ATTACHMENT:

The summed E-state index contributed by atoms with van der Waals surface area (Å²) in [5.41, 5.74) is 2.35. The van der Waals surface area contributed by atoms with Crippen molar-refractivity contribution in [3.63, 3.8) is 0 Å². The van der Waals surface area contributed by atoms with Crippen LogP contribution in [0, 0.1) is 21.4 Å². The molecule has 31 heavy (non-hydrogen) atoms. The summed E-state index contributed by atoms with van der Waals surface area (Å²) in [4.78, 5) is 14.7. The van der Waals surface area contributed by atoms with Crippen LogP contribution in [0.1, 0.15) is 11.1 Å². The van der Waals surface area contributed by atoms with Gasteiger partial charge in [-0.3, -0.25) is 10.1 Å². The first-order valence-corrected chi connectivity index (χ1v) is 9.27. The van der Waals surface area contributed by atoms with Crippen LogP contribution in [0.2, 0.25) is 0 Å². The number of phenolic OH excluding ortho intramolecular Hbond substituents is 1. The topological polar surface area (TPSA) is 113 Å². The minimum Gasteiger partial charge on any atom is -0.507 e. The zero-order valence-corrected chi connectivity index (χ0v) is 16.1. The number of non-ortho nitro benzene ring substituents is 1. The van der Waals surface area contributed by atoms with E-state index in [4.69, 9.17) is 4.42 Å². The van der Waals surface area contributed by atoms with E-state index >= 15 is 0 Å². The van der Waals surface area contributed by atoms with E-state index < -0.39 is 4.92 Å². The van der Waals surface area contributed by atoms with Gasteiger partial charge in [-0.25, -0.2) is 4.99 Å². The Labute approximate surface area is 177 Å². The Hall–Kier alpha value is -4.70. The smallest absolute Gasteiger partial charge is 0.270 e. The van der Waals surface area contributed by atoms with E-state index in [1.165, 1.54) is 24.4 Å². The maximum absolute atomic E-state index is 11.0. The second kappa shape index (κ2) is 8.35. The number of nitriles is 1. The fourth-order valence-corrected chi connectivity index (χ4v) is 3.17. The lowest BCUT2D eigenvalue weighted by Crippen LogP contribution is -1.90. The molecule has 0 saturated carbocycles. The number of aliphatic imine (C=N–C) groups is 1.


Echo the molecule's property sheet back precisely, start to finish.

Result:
The summed E-state index contributed by atoms with van der Waals surface area (Å²) in [5.41, 5.74) is 2.35. The van der Waals surface area contributed by atoms with Crippen molar-refractivity contribution in [3.63, 3.8) is 0 Å². The van der Waals surface area contributed by atoms with Crippen LogP contribution in [0, 0.1) is 21.4 Å². The molecule has 31 heavy (non-hydrogen) atoms. The summed E-state index contributed by atoms with van der Waals surface area (Å²) in [4.78, 5) is 14.7. The van der Waals surface area contributed by atoms with Crippen LogP contribution in [0.1, 0.15) is 11.1 Å². The van der Waals surface area contributed by atoms with Gasteiger partial charge in [-0.3, -0.25) is 10.1 Å². The first-order valence-corrected chi connectivity index (χ1v) is 9.27. The van der Waals surface area contributed by atoms with Crippen LogP contribution in [0.2, 0.25) is 0 Å². The number of phenolic OH excluding ortho intramolecular Hbond substituents is 1. The topological polar surface area (TPSA) is 113 Å². The minimum Gasteiger partial charge on any atom is -0.507 e. The zero-order valence-corrected chi connectivity index (χ0v) is 16.1. The number of non-ortho nitro benzene ring substituents is 1. The van der Waals surface area contributed by atoms with E-state index in [4.69, 9.17) is 4.42 Å². The van der Waals surface area contributed by atoms with E-state index >= 15 is 0 Å². The van der Waals surface area contributed by atoms with E-state index < -0.39 is 4.92 Å². The van der Waals surface area contributed by atoms with Gasteiger partial charge in [-0.25, -0.2) is 4.99 Å². The Labute approximate surface area is 177 Å². The Hall–Kier alpha value is -4.70. The smallest absolute Gasteiger partial charge is 0.270 e. The van der Waals surface area contributed by atoms with E-state index in [1.165, 1.54) is 24.4 Å². The maximum absolute atomic E-state index is 11.0. The second kappa shape index (κ2) is 8.35. The number of nitriles is 1. The fourth-order valence-corrected chi connectivity index (χ4v) is 3.17. The lowest BCUT2D eigenvalue weighted by Crippen LogP contribution is -1.90. The molecule has 0 saturated carbocycles. The number of aliphatic imine (C=N–C) groups is 1.